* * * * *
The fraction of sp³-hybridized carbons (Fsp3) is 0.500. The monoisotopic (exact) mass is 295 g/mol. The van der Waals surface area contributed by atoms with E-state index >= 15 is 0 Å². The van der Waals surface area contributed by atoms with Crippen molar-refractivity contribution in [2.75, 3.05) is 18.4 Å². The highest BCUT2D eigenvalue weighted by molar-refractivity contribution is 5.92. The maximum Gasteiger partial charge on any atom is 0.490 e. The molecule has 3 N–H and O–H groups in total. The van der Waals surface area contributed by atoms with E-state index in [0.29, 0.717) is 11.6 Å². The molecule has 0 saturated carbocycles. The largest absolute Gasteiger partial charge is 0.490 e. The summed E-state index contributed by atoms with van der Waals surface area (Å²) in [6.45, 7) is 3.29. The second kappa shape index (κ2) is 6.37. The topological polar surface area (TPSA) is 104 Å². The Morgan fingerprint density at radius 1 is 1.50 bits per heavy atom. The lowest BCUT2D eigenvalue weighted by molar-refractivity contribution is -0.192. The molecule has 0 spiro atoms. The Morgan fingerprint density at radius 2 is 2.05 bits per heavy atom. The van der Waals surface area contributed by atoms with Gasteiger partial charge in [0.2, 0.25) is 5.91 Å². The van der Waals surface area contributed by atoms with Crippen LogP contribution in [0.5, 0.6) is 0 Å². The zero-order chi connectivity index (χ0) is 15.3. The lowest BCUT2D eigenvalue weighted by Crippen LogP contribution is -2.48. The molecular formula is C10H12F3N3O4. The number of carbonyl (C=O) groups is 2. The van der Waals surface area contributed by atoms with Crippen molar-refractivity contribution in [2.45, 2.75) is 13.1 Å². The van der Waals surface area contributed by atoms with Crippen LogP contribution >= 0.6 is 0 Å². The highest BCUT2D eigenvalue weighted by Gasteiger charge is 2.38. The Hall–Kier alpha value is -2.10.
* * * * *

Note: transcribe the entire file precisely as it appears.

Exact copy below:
The fraction of sp³-hybridized carbons (Fsp3) is 0.500. The monoisotopic (exact) mass is 295 g/mol. The van der Waals surface area contributed by atoms with E-state index >= 15 is 0 Å². The van der Waals surface area contributed by atoms with Crippen molar-refractivity contribution in [2.75, 3.05) is 18.4 Å². The highest BCUT2D eigenvalue weighted by molar-refractivity contribution is 5.92. The maximum Gasteiger partial charge on any atom is 0.490 e. The molecule has 3 N–H and O–H groups in total. The van der Waals surface area contributed by atoms with E-state index in [0.29, 0.717) is 11.6 Å². The molecule has 0 saturated carbocycles. The largest absolute Gasteiger partial charge is 0.490 e. The summed E-state index contributed by atoms with van der Waals surface area (Å²) in [6.45, 7) is 3.29. The second kappa shape index (κ2) is 6.37. The topological polar surface area (TPSA) is 104 Å². The Morgan fingerprint density at radius 1 is 1.50 bits per heavy atom. The lowest BCUT2D eigenvalue weighted by molar-refractivity contribution is -0.192. The molecule has 0 spiro atoms. The Morgan fingerprint density at radius 2 is 2.05 bits per heavy atom. The van der Waals surface area contributed by atoms with Gasteiger partial charge in [0.2, 0.25) is 5.91 Å². The van der Waals surface area contributed by atoms with Crippen LogP contribution in [0.5, 0.6) is 0 Å². The zero-order chi connectivity index (χ0) is 15.3. The lowest BCUT2D eigenvalue weighted by Crippen LogP contribution is -2.48. The molecular formula is C10H12F3N3O4. The number of carbonyl (C=O) groups is 2. The van der Waals surface area contributed by atoms with Crippen molar-refractivity contribution in [2.45, 2.75) is 13.1 Å². The van der Waals surface area contributed by atoms with Crippen LogP contribution >= 0.6 is 0 Å². The highest BCUT2D eigenvalue weighted by Gasteiger charge is 2.38. The Hall–Kier alpha value is -2.10.